Intermittent Fasting and Ketosis: Same, same but different

When I first found out about the ketogenic diet (lovingly, aka, keto diet) in 2012, I felt I had found the holy grail of diets. It promised fat loss, sustained energy levels, disease prevention, and superhuman powers (not really, but it’ll feel that way)! I thought to myself, I’m set on diet, time to focus on upgrading the rest of my life!

This is why a few years later when I started hearing notable speakers like Dr. Jason Fung talk about the benefits of Intermittent Fasting (IF), I struggled to understand why my precious keto diet wasn’t the diet “to rule them all”. Like any good scientist, I first emotionally rejected it, and then eventually gritted my teeth and dug into the science.

Turns out, there’s a lot of similarities between the two. I won’t go into detail on the keto diet and all it entails since those details can be found in my other blog post, Ketogenic Diet and You. Here I’ll focus on IF, the metabolic changes that happen, and then compare it to the ketogenic diet so we can finally settle the question, which is better?!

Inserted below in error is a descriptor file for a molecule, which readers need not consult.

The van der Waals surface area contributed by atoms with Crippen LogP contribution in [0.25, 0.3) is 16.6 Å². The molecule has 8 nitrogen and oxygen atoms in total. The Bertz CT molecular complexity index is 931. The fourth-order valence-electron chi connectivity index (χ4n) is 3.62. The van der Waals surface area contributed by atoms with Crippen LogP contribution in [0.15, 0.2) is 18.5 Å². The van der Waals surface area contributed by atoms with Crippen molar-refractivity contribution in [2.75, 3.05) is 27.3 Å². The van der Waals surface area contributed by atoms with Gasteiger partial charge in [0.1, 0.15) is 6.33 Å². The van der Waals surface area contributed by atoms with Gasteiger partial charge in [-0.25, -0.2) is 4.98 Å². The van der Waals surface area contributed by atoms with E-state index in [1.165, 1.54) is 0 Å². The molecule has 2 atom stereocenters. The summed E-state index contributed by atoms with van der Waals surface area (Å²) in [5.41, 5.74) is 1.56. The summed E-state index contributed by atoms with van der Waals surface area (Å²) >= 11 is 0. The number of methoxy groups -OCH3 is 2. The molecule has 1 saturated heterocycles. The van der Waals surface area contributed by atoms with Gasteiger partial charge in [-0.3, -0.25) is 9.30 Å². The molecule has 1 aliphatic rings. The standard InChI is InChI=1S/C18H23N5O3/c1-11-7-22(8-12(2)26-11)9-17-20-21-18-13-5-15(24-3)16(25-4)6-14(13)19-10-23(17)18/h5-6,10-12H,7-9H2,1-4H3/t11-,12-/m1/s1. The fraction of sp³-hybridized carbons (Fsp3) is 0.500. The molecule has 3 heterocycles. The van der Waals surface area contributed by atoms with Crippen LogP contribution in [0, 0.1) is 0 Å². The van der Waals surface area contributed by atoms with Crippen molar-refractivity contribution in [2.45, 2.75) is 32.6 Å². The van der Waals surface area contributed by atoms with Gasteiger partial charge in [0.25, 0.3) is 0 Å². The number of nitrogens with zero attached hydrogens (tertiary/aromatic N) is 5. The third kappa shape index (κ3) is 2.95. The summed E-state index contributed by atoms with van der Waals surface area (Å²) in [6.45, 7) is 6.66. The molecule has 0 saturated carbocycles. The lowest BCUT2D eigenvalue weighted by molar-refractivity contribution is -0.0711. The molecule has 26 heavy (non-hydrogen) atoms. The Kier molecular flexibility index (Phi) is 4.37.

Well first, what is the exact length of an intermittent fast? Several studies have shown that the largest decrease in blood insulin (read: blood sugar) occurs about 18-24 hours postprandial (after last meal). This is also when fat mobilization increases the most; your body is switching from sugar to fat burning at this point!


Figure 1: Data Taken from “Progressive alterations in lipid and glucose metabolism during short-term fasting in young adult men”

During an intermittent fast, your body undergoes several biochemical changes. These include:

  • Lowered Blood Glucose and Insulin Levels
  • Improved fat oxidation and ketone production
  • Upregulated Human Growth Hormone (HGH)
  • Reduction in Inflammatory Markers

As it turns out, a ketogenic diet is a fasting-mimicking diet. Once you’ve depleted all your carbohydrate stores via a Low Carb High Fat (LCHF) your body actually starts to act as if it were in a fasted state! A cascade of biochemical changes occur which turn you into an efficient fat-burning machine, with loads of mental clarity to boot.

For those of you wanting to get started with IF, many researchers suggest starting by switching to an LCHF first. This will get your body efficiently mobilizing fats prior to doing a full fast, and ultimately reduce some of the discomforts associated with beginning IF such as irritability and hunger.

So there you have it! The ketogenic or LCHF diets are simply a sneaky way to get your body believing it’s in a fasted state! Whether you choose to simply change your macro consumption or restrict your eating window, rest assured you’re making the right moves to help you Live Better, Longer!

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